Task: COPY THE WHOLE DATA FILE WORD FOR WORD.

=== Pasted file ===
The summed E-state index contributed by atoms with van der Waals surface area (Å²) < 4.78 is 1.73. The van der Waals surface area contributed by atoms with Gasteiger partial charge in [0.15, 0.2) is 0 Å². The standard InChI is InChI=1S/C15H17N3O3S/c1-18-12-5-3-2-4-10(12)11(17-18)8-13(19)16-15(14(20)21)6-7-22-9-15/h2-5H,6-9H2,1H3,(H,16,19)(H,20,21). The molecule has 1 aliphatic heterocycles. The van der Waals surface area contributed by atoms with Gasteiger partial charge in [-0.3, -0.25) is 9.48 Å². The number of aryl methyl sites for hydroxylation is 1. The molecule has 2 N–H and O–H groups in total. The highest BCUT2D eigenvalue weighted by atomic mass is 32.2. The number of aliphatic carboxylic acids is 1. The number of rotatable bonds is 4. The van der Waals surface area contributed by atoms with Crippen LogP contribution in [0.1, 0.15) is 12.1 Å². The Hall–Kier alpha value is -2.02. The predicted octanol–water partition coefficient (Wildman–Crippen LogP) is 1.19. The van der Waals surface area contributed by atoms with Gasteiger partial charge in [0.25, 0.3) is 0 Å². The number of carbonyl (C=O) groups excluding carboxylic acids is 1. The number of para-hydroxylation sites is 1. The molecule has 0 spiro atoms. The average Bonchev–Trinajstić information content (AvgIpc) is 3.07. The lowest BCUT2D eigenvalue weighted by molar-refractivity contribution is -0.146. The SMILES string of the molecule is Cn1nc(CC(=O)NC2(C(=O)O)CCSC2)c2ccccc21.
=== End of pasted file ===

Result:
The summed E-state index contributed by atoms with van der Waals surface area (Å²) < 4.78 is 1.73. The van der Waals surface area contributed by atoms with Gasteiger partial charge in [0.15, 0.2) is 0 Å². The standard InChI is InChI=1S/C15H17N3O3S/c1-18-12-5-3-2-4-10(12)11(17-18)8-13(19)16-15(14(20)21)6-7-22-9-15/h2-5H,6-9H2,1H3,(H,16,19)(H,20,21). The molecule has 1 aliphatic heterocycles. The van der Waals surface area contributed by atoms with Gasteiger partial charge in [-0.3, -0.25) is 9.48 Å². The number of aryl methyl sites for hydroxylation is 1. The molecule has 2 N–H and O–H groups in total. The highest BCUT2D eigenvalue weighted by atomic mass is 32.2. The number of aliphatic carboxylic acids is 1. The number of rotatable bonds is 4. The van der Waals surface area contributed by atoms with Crippen LogP contribution in [0.1, 0.15) is 12.1 Å². The Hall–Kier alpha value is -2.02. The predicted octanol–water partition coefficient (Wildman–Crippen LogP) is 1.19. The van der Waals surface area contributed by atoms with Gasteiger partial charge in [0.25, 0.3) is 0 Å². The number of carbonyl (C=O) groups excluding carboxylic acids is 1. The number of para-hydroxylation sites is 1. The molecule has 0 spiro atoms. The average Bonchev–Trinajstić information content (AvgIpc) is 3.07. The lowest BCUT2D eigenvalue weighted by molar-refractivity contribution is -0.146. The SMILES string of the molecule is Cn1nc(CC(=O)NC2(C(=O)O)CCSC2)c2ccccc21.